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Apple in Emerging Markets: Are Used iPhones Paving the Way for Cheaper iPhones?


Resellers like Gazelle are hooking consumers in China and other countries to the Apple ecosystem. Plus, a fresh rumor of a cheaper iPhone.

There's a thriving market for used, discounted iPhones in emerging markets, even in places where Apple (NASDAQ:AAPL) isn't available, according to a story from Business Insider. This may seem unfortunate for Apple -- it's missing out on possible sales -- but it actually appears to be a plus for the firm and the brand.

Today's story on the used Apple market focuses on a company called Gazelle, founded in Boston in 2006, which buys used smartphones online, a lot of them Apple iPhones, and then sells the devices to secondary markets. Some 75% of Gazelle's products go to wholesalers, and 25% to Amazon (NASDAQ:AMZN) or eBay (NASDAQ:EBAY).

According to the CEO of the company, Israel Ganot, 50% of the wholesale inventory is sold to overseas distributors, many of them in emerging markets like China and Vietnam. By engaging new customers with Apple products, companies like Gazelle, as well as competitors NextWorth and Diggy Mobile, are indoctrinating emerging market consumers with the Apple ecosystem, with those new users of used iPhones buying songs and movies on iTunes, apps in the App Store, and perhaps preparing for the next upgrade.

The Business of Used iPhones in Emerging Markets

When you buy a new iPhone 5 in the US, you can expect to pay $200 to $400. The actual cost of the device is $600 to $800, but providers cover the rest of the cost. Using previous iPhones and prices as models, your new iPhone should be worth $200 in two years, at which point you could sell it to a company like Gazelle for $200. Gazelle then sells that iPhone to a distributor, a wholesaler, eBay, or Amazon, for $250-$350. The distributor will then sell the refurbished iPhone of $200 value for $350. Many of these $350 iPhones are purchased in China and Vietnam, where consumer would otherwise have to pay as much as the equivalent of $1,000 to $1,200 for a new phone.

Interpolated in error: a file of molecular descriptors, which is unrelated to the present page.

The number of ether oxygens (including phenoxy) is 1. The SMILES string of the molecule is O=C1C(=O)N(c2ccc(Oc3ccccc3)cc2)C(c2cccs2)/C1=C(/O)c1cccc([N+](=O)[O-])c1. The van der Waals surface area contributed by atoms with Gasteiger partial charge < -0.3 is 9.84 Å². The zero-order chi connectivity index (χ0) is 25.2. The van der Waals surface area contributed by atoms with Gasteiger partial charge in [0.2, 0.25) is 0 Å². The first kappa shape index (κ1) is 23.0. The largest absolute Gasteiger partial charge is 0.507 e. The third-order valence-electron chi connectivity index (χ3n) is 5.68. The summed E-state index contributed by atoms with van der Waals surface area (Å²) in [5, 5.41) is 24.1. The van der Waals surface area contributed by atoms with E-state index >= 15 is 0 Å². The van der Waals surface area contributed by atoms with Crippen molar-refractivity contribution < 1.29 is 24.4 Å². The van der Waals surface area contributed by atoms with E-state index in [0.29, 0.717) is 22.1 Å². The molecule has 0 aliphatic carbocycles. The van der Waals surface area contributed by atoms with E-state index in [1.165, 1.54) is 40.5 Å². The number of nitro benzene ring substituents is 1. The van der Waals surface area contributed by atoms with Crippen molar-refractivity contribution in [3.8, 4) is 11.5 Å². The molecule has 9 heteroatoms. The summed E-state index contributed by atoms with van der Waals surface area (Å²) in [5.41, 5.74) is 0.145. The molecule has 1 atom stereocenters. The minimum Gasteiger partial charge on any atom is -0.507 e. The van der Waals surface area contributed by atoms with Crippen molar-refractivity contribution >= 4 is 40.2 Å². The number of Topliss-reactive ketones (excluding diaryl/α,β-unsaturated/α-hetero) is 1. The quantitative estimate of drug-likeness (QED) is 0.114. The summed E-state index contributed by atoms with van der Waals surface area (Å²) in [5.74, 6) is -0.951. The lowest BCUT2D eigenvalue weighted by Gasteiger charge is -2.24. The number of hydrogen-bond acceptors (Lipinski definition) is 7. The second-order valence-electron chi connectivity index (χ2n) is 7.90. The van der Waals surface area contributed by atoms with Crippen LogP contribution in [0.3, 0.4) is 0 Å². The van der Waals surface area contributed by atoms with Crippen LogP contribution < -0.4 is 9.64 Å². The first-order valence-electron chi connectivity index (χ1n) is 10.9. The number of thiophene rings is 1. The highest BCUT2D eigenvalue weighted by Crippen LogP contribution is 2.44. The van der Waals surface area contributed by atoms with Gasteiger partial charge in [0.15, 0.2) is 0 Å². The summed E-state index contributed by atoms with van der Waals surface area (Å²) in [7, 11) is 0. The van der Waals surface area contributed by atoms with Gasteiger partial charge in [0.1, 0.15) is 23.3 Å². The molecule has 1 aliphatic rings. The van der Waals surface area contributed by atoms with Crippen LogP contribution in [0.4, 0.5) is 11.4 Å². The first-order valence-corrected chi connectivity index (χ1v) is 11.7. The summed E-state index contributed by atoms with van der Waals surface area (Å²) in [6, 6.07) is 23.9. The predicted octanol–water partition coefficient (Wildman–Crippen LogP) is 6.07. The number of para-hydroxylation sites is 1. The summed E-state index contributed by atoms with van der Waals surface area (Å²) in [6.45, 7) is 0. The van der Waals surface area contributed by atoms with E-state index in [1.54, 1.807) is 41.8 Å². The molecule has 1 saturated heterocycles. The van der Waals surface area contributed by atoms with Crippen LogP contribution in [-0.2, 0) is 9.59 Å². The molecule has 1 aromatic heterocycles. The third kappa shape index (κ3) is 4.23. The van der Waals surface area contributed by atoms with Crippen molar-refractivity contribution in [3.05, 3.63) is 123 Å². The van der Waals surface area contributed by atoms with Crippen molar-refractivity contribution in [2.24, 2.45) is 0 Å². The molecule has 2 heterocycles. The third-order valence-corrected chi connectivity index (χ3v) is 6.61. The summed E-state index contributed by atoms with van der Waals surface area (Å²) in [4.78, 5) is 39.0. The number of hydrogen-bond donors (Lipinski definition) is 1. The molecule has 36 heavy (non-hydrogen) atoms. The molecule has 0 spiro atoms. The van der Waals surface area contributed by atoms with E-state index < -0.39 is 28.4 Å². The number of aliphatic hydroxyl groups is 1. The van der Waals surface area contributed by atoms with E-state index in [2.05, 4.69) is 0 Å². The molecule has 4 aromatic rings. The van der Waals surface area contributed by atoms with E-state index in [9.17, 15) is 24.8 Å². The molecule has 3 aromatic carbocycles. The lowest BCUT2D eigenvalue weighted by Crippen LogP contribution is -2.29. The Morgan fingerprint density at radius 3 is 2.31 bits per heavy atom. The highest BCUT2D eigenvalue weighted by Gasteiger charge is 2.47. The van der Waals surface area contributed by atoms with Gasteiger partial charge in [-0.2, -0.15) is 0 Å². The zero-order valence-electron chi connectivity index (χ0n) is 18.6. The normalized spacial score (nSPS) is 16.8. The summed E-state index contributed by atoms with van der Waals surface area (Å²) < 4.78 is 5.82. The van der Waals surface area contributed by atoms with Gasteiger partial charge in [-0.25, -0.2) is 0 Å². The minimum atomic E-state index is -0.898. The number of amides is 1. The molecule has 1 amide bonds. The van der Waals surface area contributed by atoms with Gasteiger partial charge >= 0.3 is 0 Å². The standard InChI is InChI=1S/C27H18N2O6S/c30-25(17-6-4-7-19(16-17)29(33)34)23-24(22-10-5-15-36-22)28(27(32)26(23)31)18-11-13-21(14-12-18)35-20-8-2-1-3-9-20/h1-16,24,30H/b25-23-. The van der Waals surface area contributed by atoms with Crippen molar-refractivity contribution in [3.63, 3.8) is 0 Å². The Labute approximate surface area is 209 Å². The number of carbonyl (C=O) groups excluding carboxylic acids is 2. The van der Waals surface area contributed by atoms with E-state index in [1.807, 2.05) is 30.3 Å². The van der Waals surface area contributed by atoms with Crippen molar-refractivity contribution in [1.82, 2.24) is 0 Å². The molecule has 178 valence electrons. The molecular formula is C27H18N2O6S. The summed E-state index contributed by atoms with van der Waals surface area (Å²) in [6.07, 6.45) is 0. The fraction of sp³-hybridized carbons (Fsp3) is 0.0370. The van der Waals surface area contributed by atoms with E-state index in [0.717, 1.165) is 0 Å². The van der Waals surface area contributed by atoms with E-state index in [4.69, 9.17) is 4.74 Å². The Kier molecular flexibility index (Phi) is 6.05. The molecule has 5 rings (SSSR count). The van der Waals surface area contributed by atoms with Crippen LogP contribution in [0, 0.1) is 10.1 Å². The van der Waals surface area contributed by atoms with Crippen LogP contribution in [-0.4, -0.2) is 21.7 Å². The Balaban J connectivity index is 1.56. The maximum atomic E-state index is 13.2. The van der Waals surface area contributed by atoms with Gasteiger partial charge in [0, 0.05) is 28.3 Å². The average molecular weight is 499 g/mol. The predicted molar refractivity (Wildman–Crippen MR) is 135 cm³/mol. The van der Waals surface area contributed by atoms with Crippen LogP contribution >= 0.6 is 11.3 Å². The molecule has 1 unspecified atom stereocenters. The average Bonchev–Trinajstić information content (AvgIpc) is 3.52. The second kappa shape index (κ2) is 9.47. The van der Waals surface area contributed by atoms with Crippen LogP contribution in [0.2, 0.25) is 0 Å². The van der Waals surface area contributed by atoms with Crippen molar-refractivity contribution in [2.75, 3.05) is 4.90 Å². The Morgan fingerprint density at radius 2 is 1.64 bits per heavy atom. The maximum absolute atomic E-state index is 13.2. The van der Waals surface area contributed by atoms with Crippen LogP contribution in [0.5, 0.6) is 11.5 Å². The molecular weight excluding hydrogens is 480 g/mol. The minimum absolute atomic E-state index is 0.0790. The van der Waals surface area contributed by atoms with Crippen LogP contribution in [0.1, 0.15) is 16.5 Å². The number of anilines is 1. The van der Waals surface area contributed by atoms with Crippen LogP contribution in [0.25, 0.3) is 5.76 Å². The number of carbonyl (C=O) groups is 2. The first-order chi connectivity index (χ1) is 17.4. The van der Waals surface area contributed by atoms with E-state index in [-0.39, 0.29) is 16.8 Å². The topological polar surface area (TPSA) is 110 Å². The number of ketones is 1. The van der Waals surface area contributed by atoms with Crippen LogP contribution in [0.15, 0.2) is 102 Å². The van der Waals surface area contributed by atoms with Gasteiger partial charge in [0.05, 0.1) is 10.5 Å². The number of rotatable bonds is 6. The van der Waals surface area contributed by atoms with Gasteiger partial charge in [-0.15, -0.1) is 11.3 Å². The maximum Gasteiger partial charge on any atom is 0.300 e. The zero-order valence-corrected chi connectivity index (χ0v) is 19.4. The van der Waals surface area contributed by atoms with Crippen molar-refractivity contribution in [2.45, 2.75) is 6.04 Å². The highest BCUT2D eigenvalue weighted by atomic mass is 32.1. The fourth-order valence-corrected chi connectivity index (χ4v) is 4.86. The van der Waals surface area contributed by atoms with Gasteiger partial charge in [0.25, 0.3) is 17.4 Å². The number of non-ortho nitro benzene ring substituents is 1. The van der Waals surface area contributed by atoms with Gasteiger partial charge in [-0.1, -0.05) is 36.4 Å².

A smart business, right? While Apple isn't collecting revenue from sales, it is seeing more and more consumers in emerging markets become locked into the Apple ecosystem of content and products.

It seems that this trend is catching on. According to Ganot, Gazelle's business is up 100-120% on a year-over-year basis. And still, the company did a study and found that 51% of iPhone users simply stow their old version away when they upgrade, and 31% give away or recycle them. Apparently this business model, beneficial to consumers in the US and in emerging markets, has room to grow.

Apple may be benefiting from the sale of cheap, used iPhones, but the tech giant may still have its sights set on achieving more market share in emerging markets because…

Rumors of a Cheaper iPhone Continue

Today, analyst Brian White of Topeka Capital became the latest analyst to release a report claiming the existence of a new, cheaper iPhone. He is confident the phone will be released in 2013 and that its price will run from $250 to $350.

Here is a quote from the report:

A $250-$300 price range would also be competitive with China-based Xiaomi that offers a high-end phone experience at a mid-range price of $320 in China. We believe a $250-to-$300 price point will allow Apple to significantly expand its reach in the smart phone market and better address developing markets such as China, while opening up more opportunities in Brazil, Russia, India, and elsewhere.

Whether this is true or not, Apple has definitely been getting a lot of hype lately about its presence in emerging markets, with the potential for growth and expansion tantalizing consumers and investors.
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